COLUMBIA, SC Once 300 invited guests left “Game Day” regional planning exercises Tuesday, work immediately started on figuring out where leaders plan to put 450,000 new people over the next 30 years.
In little more than 24 hours, the public will meet up with some of those leaders at Williams-Brice Stadium to vote for the plan they all like best.
That plan, then, will become the region’s vision for where to put 174,000 new housing units the new neighbors will require, along with the 192,000 new jobs, 1,700 new hospital beds, 14 new high schools, 30 elementary schools and 22 kindergartens they also are projected to need.
“As we look at the growth over the next 30 years, the West is no longer the destination of choice,” said Mitch Silvercq, American Planning Association president, who addressed the planners during a luncheon. “For whatever reason, the American public, and immigrants for that matter, are choosing the South.
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“So, you’ll see this change over the next 30 years – they are coming to this location,” Silver said. “People say, ‘I don’t want it to grow’ – you might as well say you don’t want it to rain, because growth is coming to this region, and South Carolina is part of this region.”
The 300 leaders – from business, government, environmental and military backgrounds – collaborated in small groups for two hours and produced more than three dozen separate plans for consideration as a possible future vision for the area, based on their professional knowledge and experiences, discussions shared at their separate tables and their convictions.
Several common themes emerged that offer preliminary insight into some of the leaders’ initial leanings.
Many of the common themes, such as modern mass transit systems that connect Columbia to other cities in the eight-county Midlands region or other major cities nearby, so far are nowhere on the drawing table in part because they require regional cooperation and support.
The planning effort, Midlands Reality Check, is designed to foster a regional approach to growth and development.been a hindrance over the decades as local cities and towns, led by politicians who represent mostly urban interests or largely rural interests, apparently thought they were supposed to compete against one another, rather than cooperate
Participants used colored Legos to map out where they would add residential development and job growth, but also colored markers to map out where they wanted to see new regional roadways, transit corridors and greenways. The leaders almost uniformly added the bulk of new jobs and housing to existing urban centers.
“I am encouraged that I don’t see 30 tables of sprawl,” said Grant Jacksoncq, Greater Columbia Chamber of Commerce community development senior vice president.
“I see a lot more compact development with the realization we need to add more residents downtown in the center of Columbia. But not just in Columbia. If you look at the other urban centers in the region, Lexington, Camden and Sumter, people are saying we need to build up those areas and not sprawl out.”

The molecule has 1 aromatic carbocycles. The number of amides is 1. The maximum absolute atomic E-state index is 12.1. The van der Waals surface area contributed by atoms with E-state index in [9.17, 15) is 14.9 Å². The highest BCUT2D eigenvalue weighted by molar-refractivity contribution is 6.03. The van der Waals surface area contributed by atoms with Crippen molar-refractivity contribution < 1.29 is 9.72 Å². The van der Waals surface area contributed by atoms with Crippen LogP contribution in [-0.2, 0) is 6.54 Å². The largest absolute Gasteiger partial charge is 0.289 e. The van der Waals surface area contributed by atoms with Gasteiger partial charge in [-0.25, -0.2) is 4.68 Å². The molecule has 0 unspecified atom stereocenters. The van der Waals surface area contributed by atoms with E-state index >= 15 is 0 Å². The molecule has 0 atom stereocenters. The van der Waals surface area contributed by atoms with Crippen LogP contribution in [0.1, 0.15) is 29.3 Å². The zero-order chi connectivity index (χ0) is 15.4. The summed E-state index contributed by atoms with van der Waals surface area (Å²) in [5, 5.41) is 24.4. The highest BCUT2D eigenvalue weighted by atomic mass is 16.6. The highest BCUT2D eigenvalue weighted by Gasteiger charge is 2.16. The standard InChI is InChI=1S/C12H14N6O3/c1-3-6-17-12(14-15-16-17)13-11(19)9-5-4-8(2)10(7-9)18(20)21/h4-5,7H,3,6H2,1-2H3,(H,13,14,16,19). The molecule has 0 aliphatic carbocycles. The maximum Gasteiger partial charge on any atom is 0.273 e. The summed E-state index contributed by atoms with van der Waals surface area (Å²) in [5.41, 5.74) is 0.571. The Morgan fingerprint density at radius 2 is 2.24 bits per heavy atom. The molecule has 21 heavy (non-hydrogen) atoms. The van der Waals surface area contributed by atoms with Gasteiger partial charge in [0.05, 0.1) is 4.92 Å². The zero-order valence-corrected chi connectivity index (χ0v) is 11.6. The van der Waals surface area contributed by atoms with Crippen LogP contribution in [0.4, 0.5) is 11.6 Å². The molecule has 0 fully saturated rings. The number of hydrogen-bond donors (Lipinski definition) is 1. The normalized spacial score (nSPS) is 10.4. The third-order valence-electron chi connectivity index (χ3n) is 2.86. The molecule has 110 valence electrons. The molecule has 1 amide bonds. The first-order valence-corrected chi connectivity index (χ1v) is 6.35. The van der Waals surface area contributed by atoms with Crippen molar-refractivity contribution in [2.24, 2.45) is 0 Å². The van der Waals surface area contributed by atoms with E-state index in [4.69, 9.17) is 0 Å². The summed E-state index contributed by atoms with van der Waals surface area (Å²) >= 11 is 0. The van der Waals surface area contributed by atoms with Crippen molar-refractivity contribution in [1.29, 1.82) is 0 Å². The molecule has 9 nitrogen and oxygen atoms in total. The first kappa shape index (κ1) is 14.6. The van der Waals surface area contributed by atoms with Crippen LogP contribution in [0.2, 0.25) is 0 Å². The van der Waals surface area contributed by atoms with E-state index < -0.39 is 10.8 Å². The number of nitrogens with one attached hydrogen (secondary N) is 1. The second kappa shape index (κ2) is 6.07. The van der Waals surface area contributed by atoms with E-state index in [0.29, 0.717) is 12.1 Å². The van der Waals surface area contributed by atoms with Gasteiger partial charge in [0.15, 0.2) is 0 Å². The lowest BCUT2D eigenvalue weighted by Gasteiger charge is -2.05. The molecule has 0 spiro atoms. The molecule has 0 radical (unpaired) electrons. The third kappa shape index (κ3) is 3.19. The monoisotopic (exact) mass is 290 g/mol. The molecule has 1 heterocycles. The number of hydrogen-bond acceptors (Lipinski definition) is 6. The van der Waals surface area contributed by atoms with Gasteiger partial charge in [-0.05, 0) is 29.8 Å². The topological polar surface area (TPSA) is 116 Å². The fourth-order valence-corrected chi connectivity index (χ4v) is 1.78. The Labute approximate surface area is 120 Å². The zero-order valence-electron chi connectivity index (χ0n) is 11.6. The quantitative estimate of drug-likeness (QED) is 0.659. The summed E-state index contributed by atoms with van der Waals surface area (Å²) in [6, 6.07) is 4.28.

Experts across the country say America is becoming more urban, with people choosing to live in downtown centers closer to amenities and activities, including shopping, hospitals and universities. Conversely, suburban shopping centers, big box retail stores and malls increasingly are falling out of favor, particularly with younger generations., Generation X, Y and Zers
“Important to me personally is the green space, or green areas,” said Marshall Drakecq, a Ethan Hall Episcopal School high school junior. “I spend a lot of my time hiking. We’ve got some great natural resource areas, wonderful river areas, so we wanted to make sure we preserve those.”
Many of the groups wanted to add industry and jobs to existing industrial park areas such as in Saxe Gotha Industrial Park in Cayce, where Amazon and Nephron Pharmaceuticals recently built.
“We haven’t seen any growth and development (in the North Main and Farrow Road areas),” said J.T. McLawhorncq, who said he has lived in the North Main Street area for more than 30 years. “We have what I call disjointed development historically in this region,” McLawhorn said. He said there is a tendency to avoid economic development in areas deemed to have “negative” reputations.
Shelley Kilecq, a Sumter communications and tourism employee, said her table concentrated on maintaining green spaces, keeping parks intact, and keeping current infrastructure, university areas and existing city nodes in place and adding on there, rather than starting afresh elsewhere.
“In Sumter, I know specifically in the (U.S.) 521 corridor where Continental Tire has gone in, we really looked at that area to say, well now with that infrastructure in place, with the water systems and sewer systems in and in place, what kind of growth do we want to see between the I-95 corridor and the Sumter city limits.”